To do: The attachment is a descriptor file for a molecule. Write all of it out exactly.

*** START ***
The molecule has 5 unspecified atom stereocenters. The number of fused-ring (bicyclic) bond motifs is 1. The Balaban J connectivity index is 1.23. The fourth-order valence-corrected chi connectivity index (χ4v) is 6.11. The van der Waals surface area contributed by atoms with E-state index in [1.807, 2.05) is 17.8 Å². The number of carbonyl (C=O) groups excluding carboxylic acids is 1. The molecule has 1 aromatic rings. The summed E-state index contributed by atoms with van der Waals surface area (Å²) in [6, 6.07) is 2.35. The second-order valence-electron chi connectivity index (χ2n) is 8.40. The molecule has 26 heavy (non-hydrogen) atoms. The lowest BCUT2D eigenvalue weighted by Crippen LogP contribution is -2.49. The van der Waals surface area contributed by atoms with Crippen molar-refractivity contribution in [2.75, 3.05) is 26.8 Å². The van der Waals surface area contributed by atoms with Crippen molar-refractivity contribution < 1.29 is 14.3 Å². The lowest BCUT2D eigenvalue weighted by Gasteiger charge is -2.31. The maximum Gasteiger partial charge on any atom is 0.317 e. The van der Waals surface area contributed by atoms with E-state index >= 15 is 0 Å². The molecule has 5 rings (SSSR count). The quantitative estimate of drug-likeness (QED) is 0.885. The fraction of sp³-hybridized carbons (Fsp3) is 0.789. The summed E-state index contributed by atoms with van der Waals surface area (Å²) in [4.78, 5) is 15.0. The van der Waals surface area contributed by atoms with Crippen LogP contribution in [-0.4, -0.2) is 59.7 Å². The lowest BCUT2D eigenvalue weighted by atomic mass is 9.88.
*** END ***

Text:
The molecule has 5 unspecified atom stereocenters. The number of fused-ring (bicyclic) bond motifs is 1. The Balaban J connectivity index is 1.23. The fourth-order valence-corrected chi connectivity index (χ4v) is 6.11. The van der Waals surface area contributed by atoms with E-state index in [1.807, 2.05) is 17.8 Å². The number of carbonyl (C=O) groups excluding carboxylic acids is 1. The molecule has 1 aromatic rings. The summed E-state index contributed by atoms with van der Waals surface area (Å²) in [6, 6.07) is 2.35. The second-order valence-electron chi connectivity index (χ2n) is 8.40. The molecule has 26 heavy (non-hydrogen) atoms. The lowest BCUT2D eigenvalue weighted by Crippen LogP contribution is -2.49. The van der Waals surface area contributed by atoms with Crippen molar-refractivity contribution in [2.75, 3.05) is 26.8 Å². The van der Waals surface area contributed by atoms with Crippen molar-refractivity contribution < 1.29 is 14.3 Å². The lowest BCUT2D eigenvalue weighted by Gasteiger charge is -2.31. The maximum Gasteiger partial charge on any atom is 0.317 e. The van der Waals surface area contributed by atoms with E-state index >= 15 is 0 Å². The molecule has 5 rings (SSSR count). The quantitative estimate of drug-likeness (QED) is 0.885. The fraction of sp³-hybridized carbons (Fsp3) is 0.789. The summed E-state index contributed by atoms with van der Waals surface area (Å²) in [4.78, 5) is 15.0. The van der Waals surface area contributed by atoms with Crippen LogP contribution in [-0.4, -0.2) is 59.7 Å². The lowest BCUT2D eigenvalue weighted by atomic mass is 9.88.